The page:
Tuesday, September 2, 2014
Inquirer Daily News

Six months later, Sandy aid almost flowing

TRENTON - Six months to the day after Sandy made landfall, Gov. Christie announced that $1.83 billion from a federal aid package is officially on its way to homeowners, renters, businesses, and local governments.

Six months later, Sandy aid almost flowing

All you need to know about the $1.8 billion Sandy federal aid package that Gov. Christie is divvying up for homeowners, renters, business and towns...in my story in today's Inquirer:

TRENTON - Six months to the day after Sandy made landfall, Gov. Christie announced that $1.83 billion from a federal aid package is officially on its way to homeowners, renters, businesses, and local governments.

The money won't get into the hands of those affected by Sandy until at least the summer, though - a fact that Christie blamed in part on Congress' three-month delay in approving $60 billion for affected states. The bills finally passed after repeated scolding from Christie and other Northeastern politicians.

"When people come to me now, members of the public, and say to me, 'Why is it taking so long?', I say to them, 'I told you,' " Christie said Monday at a news conference. "That's why I was yelling back in November and December and January. . . . I knew every day we wasted up front was tacked onto the back end."

According to the spending plan, about 18,000 homeowners, 7,000 renters, and 10,000 businesses will see assistance in the form of grants and loans. Thousands of jobs and hundreds of millions of dollars in economic activity are expected to follow.

Before the federal Department of Housing and Urban Development approved Christie's plan, a few key changes were made to his original March 19 proposal: Renters will see $75 million in additional assistance, and public housing entities will get $20 million, not $5 million, to repair damaged units.

The changes indicate that the Christie and the Obama administrations heard complaints from dozens of advocacy groups for minorities and the poor, who argued that the original allocations were disproportionately geared toward homeowners and the well-off.

Richard Constable III, the commissioner of the Department of Community Affairs who was in charge of writing the plan, said that money was originally allocated based on data that indicated 72 percent of homeowners suffered major to severe physical damage to their properties, compared with 28 percent of renters.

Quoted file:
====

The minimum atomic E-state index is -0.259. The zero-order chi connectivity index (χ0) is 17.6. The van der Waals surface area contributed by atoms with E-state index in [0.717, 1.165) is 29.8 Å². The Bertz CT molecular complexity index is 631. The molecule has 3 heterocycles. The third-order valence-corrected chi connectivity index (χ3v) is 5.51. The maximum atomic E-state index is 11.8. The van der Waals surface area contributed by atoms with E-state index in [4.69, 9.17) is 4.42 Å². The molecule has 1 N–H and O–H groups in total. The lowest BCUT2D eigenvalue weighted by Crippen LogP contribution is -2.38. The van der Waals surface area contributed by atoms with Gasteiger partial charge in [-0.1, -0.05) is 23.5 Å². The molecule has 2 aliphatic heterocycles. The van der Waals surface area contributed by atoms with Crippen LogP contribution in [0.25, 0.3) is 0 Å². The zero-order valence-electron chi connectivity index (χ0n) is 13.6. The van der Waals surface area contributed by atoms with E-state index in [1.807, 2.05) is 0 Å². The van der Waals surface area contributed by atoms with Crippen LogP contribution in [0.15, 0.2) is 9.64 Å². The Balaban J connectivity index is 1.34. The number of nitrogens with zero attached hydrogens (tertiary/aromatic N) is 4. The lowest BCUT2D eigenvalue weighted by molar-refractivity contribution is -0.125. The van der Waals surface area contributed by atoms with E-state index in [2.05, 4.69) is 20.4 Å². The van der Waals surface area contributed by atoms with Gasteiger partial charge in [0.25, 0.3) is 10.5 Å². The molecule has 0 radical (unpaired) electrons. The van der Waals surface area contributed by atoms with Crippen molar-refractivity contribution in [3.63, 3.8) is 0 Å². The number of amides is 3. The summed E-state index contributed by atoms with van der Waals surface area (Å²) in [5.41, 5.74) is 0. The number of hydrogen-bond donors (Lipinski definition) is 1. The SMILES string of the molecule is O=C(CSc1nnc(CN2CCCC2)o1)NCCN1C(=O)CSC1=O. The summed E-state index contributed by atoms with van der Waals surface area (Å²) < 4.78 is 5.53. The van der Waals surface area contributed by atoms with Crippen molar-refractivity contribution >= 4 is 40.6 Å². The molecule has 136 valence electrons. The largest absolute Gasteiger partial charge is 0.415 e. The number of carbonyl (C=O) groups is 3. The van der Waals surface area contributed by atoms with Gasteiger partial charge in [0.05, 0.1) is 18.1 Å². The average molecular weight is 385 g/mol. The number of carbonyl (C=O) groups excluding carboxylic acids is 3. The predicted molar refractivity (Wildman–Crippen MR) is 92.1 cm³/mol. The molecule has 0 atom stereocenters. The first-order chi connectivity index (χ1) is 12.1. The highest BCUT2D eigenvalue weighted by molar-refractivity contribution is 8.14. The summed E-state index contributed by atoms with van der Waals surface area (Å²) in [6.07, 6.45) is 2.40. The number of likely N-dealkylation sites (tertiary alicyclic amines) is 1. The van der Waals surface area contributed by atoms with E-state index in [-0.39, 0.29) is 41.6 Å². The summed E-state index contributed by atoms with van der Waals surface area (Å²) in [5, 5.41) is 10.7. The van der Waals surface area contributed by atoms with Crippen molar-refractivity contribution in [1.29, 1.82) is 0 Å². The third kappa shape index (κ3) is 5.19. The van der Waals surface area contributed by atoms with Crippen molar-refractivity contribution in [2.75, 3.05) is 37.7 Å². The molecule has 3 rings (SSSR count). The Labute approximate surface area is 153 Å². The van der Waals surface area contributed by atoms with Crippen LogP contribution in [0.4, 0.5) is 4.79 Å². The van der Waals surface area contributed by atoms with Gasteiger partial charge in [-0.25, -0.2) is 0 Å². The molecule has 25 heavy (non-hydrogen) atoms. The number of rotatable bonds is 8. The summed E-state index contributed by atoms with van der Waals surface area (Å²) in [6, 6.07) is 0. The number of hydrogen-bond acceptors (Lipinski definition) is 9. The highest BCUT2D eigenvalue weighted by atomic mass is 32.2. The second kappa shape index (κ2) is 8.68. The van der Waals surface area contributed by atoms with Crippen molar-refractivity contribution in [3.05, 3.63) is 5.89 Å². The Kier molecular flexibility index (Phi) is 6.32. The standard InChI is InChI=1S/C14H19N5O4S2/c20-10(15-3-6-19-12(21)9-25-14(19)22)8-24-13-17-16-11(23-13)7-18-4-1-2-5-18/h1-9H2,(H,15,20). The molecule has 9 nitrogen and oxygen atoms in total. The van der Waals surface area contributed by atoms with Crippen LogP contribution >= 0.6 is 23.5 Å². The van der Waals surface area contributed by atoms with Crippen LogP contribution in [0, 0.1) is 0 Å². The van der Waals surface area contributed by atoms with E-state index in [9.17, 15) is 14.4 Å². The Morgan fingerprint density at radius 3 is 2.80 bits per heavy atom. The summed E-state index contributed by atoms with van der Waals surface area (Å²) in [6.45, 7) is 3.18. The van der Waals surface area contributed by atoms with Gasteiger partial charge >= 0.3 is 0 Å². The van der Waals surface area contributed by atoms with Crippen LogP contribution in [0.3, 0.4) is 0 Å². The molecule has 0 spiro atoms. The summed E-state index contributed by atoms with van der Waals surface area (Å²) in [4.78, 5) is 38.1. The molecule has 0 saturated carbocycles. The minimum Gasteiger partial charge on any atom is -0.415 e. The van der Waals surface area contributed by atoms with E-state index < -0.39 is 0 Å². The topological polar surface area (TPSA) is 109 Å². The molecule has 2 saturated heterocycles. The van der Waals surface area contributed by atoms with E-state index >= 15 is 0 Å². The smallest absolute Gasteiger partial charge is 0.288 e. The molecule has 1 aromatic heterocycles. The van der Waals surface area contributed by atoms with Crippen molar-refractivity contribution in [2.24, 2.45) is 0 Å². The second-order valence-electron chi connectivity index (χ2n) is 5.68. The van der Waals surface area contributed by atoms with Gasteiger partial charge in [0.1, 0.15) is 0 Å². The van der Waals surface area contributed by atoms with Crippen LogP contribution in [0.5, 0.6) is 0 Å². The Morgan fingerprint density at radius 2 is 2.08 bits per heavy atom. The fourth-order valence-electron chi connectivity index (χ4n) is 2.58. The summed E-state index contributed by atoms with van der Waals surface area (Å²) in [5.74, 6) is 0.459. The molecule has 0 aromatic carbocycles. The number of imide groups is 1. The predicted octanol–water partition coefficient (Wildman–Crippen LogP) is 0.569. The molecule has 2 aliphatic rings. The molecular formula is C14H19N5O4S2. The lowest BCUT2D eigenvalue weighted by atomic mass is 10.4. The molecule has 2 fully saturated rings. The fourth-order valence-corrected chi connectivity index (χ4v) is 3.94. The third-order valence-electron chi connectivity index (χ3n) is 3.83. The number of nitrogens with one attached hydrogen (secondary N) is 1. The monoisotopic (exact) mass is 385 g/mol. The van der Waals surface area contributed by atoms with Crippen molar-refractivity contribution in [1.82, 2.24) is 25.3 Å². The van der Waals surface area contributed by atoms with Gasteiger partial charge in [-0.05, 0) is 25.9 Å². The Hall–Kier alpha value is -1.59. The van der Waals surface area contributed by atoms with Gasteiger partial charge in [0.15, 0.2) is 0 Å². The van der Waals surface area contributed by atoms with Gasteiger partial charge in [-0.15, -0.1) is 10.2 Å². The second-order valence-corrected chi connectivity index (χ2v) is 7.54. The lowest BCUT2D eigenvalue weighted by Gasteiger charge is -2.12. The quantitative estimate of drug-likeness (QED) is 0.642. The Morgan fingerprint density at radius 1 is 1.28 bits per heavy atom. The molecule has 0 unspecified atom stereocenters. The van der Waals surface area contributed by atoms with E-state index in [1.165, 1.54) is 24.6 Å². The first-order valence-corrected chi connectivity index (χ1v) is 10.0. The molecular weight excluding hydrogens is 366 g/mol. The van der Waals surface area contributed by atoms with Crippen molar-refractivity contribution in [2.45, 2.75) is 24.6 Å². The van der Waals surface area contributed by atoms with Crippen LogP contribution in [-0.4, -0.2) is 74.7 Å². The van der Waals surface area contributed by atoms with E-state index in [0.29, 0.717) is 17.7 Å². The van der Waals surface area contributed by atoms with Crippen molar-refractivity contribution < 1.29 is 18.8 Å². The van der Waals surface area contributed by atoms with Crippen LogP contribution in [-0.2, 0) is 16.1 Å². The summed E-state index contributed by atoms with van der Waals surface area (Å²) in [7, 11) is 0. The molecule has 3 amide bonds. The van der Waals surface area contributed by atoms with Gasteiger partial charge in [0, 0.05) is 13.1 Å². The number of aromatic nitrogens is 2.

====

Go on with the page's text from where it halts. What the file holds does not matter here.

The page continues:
But "because there was concern" that renters were hit particularly hard, more funds were allocated to rental housing, Constable said. And he noted that more than 70 percent of funds for housing reconstruction are earmarked for low- to moderate-income households.

Advocates for renters were pleased but not satisfied.

Kevin D. Walsh, associate director of the Fair Share Housing Center in Cherry Hill, said the plan "is a good start, but more work remains to ensure that everyone impacted in Sandy has a place."

He said 43 percent of Sandy-affected households were renters and only 30 percent of the housing funds will go to them.

Also complaining Monday was the state chapter of the Sierra Club, which noted that the plan includes $10,000 apiece to entice homeowners to stay in their homes but no money for those in flood areas who want to be bought out by the government. The group also wants money for mitigation programs to deal with sea level rise and climate change.

A land-use reform group, New Jersey Future, also expressed disappointment, saying decisions about safer redevelopment due to documented sea-level rise need to be made now.

Constable stressed that more money is coming and that there are requests for other kinds of grants that would fund buyouts.

This federal infusion is the first of three installments of more than $5 billion in what is known as Community Development Block Grants. It supplements more than $1.3 billion in other federal grants and loans approved for New Jersey, plus $3.3 billion in payments from the National Flood Insurance Program.

Christie used Monday's announcement to highlight these numbers and tout what he described as the state's continued recovery. He said just six schools remain closed, all NJ Transit buses and trains are up and running, and only 61 households are still receiving aid for shelter - down from 2,696.

"We're not here to take a victory lap, because we know that we haven't achieved victory yet, anywhere near it," Christie said at the news conference with HUD Secretary Shaun Donovan. "We're here to just say . . . we will not forget you."

Christie is also seeking to bring tourists to the Shore this summer to stimulate local economies and keep tax dollars flowing. In an unusual move, Obama officials approved Christie's request to use $25 million of the block-grant funds for a tourism campaign.

Almost all of the federal aid, though, goes to homes and businesses.

Specifically, the plan calls for: $600 million for housing rehabilitation and elevation grants of up to $150,000 apiece; $180 million for $10,000 grants to entice those thinking of selling or abandoning their damaged homes to stay; $40 million to rental-property owners who agree to lease their units to low- and moderate-income households; $460 million for business grants and loans; and $116 million for state and local governments to maintain essential services.

"Today is the beginning of us getting to Phase Two of a return to normalcy," Christie said.

Applications will be available online for affected businesses in May and homeowners in June, Constable said. The applications will then be approved and the money sent some time after that.

More information is available at sandyhelp.nj.gov, or by calling call 855-SANDYHM (855-726-3946) for housing assistance and 855-SANDYBZ (855-726-3929) for business help.

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